Although she has achieved a great deal throughout her lighting design career, Zielinska-Dabkowska revealed it was a struggle for her to be to where she is in now. In her early days as a young woman she “had to fight to get to my current position. I wish I had a mentor back then but I did not,” she said.

“Most often, I was the only female and the youngest person on the project team. Many times, I also had the impression I was denied the same entry level on a project as my colleagues simply because I was a woman, and that I had to first prove my skills and competence. This has changed now as I have more grey hair [she laughs], or perhaps there has been a slow shift in attitudes of investors or architects?!”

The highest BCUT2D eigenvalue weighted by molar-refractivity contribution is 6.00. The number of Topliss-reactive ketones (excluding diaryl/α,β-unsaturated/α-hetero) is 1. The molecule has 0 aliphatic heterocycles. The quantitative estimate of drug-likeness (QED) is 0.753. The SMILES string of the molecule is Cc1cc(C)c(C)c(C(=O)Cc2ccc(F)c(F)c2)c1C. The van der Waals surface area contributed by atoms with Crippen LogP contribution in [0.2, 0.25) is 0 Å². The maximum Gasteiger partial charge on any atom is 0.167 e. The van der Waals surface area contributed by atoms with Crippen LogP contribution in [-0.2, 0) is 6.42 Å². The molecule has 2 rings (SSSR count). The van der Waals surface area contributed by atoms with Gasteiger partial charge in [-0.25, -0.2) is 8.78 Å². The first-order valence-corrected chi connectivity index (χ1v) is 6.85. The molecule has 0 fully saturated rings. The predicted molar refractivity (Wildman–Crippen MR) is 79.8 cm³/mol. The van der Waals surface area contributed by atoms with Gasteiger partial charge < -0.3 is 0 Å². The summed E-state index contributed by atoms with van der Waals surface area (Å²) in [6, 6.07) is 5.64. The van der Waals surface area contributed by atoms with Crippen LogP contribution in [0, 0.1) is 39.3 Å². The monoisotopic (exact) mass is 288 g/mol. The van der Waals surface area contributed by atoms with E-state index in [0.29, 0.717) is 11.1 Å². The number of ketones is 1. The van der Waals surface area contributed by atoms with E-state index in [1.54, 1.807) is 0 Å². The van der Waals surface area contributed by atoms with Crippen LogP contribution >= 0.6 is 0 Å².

While the situation is improving for her personally, Zielinska-Dabkowska still has some frank concerns regarding inequality within the lighting design field, both in terms of pay, and opportunities for career progression. “I remember once in the past, discovering my work colleague was earning 10% more than I was, even though we shared the same position and I was dealing with international projects, which involved a lot of travel,” she said. “When I questioned my boss about this discrepancy the answer was “you don’t have kids.” That seemed grossly unfair.